Living for the Lord; addressing peace and injustices in the world

When my family and I joined the Soweto Vineyard Fellowship in 1997, we found it to be a racially mixed church in the Township. The church was characterized by high levels of poverty, unemployment and vulnerability. At one point in the church you would find the most educated people and the poor sitting side by side, at times sharing food and fellowshipping together. At the church you would find those living with HIV/AIDS, some youngsters who had just been released from jail, the sick and the old.

I found this to be a very interesting church where everyone knew each other, spoke to each other and were able to listen to one another. At this church after every sermon we were allowed a space to discuss the message of the day asking questions about the relevancy of the message in relation to our lives today and what is expected of every Christian. Some would ask questions of clarity while others would seek ways of relating to the massage of the day.

In this church we also found people talking about peace and justice. In the midst of this there was a family--Carl & Caroline Stauffer--that more often spoke about the injustice of Apartheid. They encouraged and comforted people in the community to work for justice and peace at all costs. My interaction with them revealed that they were of a different background from many white South Africans. They lived their lives in Soweto working and living in the midst of poverty. I came to understand that this family came to work in SA for three years, however they ended up staying in SA for 16yrs. They taught peace and living simple lifestyles in the midst of poverty. As a family they also became involved in the ministry of the poor and people living with HIV/AIDS. Through their work the church started an HIV/AIDS program which was funded by Mennonite Central Committee (MCC). For me this act of living amongst the poor and the sick, accepting and assisting people to overcome the challenges and the ills of Apartheid, which dehumanized us as black people for a long time, was a show of the love that Christ demonstrated.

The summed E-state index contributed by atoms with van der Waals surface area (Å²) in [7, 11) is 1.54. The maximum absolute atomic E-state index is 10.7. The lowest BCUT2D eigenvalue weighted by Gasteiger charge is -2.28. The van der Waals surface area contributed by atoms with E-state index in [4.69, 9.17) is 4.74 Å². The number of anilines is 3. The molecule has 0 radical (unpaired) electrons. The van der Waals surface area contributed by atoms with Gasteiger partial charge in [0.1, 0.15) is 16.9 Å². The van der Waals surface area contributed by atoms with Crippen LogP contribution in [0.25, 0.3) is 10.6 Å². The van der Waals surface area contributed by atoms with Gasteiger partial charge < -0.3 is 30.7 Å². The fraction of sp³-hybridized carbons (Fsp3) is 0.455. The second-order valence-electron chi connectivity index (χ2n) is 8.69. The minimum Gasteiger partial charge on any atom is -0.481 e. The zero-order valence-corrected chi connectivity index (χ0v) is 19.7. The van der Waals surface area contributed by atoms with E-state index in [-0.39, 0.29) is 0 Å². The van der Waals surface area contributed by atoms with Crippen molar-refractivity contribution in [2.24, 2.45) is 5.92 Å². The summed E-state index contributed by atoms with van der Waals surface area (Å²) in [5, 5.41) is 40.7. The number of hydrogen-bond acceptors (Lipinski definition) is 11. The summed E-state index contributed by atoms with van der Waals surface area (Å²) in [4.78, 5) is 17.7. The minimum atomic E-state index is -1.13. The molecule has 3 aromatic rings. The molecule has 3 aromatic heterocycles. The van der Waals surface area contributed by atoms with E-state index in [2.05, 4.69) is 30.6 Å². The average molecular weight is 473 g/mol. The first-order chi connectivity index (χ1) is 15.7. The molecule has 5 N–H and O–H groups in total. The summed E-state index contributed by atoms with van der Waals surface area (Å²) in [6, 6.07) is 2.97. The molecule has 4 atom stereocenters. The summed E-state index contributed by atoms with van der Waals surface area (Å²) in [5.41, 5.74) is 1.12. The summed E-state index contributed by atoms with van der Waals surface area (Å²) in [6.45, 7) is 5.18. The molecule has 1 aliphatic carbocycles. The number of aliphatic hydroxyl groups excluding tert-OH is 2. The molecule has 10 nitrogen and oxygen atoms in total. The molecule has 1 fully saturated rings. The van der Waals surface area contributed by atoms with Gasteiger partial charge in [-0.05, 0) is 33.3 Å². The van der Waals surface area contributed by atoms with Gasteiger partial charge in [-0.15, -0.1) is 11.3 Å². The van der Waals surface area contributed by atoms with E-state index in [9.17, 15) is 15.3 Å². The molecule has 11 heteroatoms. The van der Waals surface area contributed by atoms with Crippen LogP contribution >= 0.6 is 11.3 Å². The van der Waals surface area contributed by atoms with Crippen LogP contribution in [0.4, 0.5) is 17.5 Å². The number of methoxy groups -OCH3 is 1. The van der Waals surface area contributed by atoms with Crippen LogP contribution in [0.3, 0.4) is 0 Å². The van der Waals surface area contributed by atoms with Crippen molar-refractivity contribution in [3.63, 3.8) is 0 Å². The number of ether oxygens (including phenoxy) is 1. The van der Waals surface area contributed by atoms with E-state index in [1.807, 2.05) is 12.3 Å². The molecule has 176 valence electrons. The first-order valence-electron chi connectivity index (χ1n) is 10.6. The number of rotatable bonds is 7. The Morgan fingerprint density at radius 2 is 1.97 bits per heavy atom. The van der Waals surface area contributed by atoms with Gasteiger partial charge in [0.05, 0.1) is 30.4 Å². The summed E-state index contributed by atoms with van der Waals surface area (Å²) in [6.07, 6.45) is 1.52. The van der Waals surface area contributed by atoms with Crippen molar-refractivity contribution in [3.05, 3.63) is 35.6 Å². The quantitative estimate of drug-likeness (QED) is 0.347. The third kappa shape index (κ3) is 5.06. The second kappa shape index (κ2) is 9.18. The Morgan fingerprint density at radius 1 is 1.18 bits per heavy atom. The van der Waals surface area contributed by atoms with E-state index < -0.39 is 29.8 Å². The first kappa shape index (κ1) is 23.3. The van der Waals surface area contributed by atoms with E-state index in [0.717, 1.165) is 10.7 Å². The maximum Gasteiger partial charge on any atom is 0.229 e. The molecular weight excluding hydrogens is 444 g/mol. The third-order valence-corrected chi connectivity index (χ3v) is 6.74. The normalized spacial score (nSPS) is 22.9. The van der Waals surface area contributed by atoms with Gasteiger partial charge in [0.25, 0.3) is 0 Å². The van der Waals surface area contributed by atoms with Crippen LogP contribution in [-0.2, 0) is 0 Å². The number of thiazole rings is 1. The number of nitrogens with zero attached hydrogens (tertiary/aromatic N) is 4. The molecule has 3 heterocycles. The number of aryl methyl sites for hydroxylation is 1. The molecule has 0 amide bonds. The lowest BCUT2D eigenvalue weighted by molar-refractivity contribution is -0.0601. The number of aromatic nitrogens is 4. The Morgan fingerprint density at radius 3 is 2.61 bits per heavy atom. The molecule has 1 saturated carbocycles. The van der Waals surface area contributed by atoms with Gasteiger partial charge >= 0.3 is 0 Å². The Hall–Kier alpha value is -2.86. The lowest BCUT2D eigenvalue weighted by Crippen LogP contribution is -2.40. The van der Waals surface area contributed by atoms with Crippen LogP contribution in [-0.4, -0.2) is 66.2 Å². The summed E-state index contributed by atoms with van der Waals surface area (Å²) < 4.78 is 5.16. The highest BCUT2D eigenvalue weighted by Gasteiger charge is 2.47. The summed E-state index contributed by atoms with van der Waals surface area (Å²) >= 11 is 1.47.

I came to know Soweto Vineyard as a church where spaces of dialogue would always be there, even during and after the sermon. We could discuss Christ, the Bible and how it affects our lives today. We also discussed politics without undermining other races where the point of the discussions was focused on what the word of God says. Through all these interactions the objective was to understand how we can all live together as Christians both black and white in peace as the Bible describes.

Over the years my family and the church has welcomed and worked with different groups of Mennonite communities, which have included University students, Meeting house, SALTers, BICs and through all this we learnt that they are people with a mission and their message has been simple, living for the Lord, addressing peace and injustices in the world in many ways.

One of the things that excites me about being part of ANiSA is that we can create spaces for dialogue engaging issues that affect us every day and finding ways of making the Bible practical in our daily lives. It is important for us to walk together so that peace, development, dialogues and simple living as Christ would expect can be sustained.